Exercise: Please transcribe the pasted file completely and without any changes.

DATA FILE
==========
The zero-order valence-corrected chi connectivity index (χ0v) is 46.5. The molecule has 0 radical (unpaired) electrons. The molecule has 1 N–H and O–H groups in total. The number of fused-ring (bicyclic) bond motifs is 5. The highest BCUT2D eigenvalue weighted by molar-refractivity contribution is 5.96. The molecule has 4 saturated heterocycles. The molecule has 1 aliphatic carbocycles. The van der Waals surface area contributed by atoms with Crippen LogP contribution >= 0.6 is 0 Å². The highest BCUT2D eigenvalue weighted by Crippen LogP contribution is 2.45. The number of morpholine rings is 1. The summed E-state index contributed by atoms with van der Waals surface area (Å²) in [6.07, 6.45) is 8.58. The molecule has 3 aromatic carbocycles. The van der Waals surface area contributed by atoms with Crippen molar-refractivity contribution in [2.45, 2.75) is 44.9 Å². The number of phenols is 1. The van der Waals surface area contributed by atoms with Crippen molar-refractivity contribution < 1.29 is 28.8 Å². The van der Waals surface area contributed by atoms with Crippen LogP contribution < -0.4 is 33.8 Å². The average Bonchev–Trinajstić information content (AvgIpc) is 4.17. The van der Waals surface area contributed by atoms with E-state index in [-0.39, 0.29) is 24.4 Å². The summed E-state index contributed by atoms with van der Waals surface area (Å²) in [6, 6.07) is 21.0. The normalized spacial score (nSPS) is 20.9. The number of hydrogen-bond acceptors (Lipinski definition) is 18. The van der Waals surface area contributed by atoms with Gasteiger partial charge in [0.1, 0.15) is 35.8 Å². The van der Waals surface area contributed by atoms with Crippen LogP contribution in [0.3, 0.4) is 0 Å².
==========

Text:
The zero-order valence-corrected chi connectivity index (χ0v) is 46.5. The molecule has 0 radical (unpaired) electrons. The molecule has 1 N–H and O–H groups in total. The number of fused-ring (bicyclic) bond motifs is 5. The highest BCUT2D eigenvalue weighted by molar-refractivity contribution is 5.96. The molecule has 4 saturated heterocycles. The molecule has 1 aliphatic carbocycles. The van der Waals surface area contributed by atoms with Crippen LogP contribution >= 0.6 is 0 Å². The highest BCUT2D eigenvalue weighted by Crippen LogP contribution is 2.45. The number of morpholine rings is 1. The summed E-state index contributed by atoms with van der Waals surface area (Å²) in [6.07, 6.45) is 8.58. The molecule has 3 aromatic carbocycles. The van der Waals surface area contributed by atoms with Crippen molar-refractivity contribution in [2.45, 2.75) is 44.9 Å². The number of phenols is 1. The van der Waals surface area contributed by atoms with Crippen molar-refractivity contribution < 1.29 is 28.8 Å². The van der Waals surface area contributed by atoms with Crippen LogP contribution < -0.4 is 33.8 Å². The average Bonchev–Trinajstić information content (AvgIpc) is 4.17. The van der Waals surface area contributed by atoms with E-state index in [-0.39, 0.29) is 24.4 Å². The summed E-state index contributed by atoms with van der Waals surface area (Å²) in [6, 6.07) is 21.0. The normalized spacial score (nSPS) is 20.9. The number of hydrogen-bond acceptors (Lipinski definition) is 18. The van der Waals surface area contributed by atoms with Gasteiger partial charge in [0.1, 0.15) is 35.8 Å². The van der Waals surface area contributed by atoms with Crippen LogP contribution in [0.3, 0.4) is 0 Å².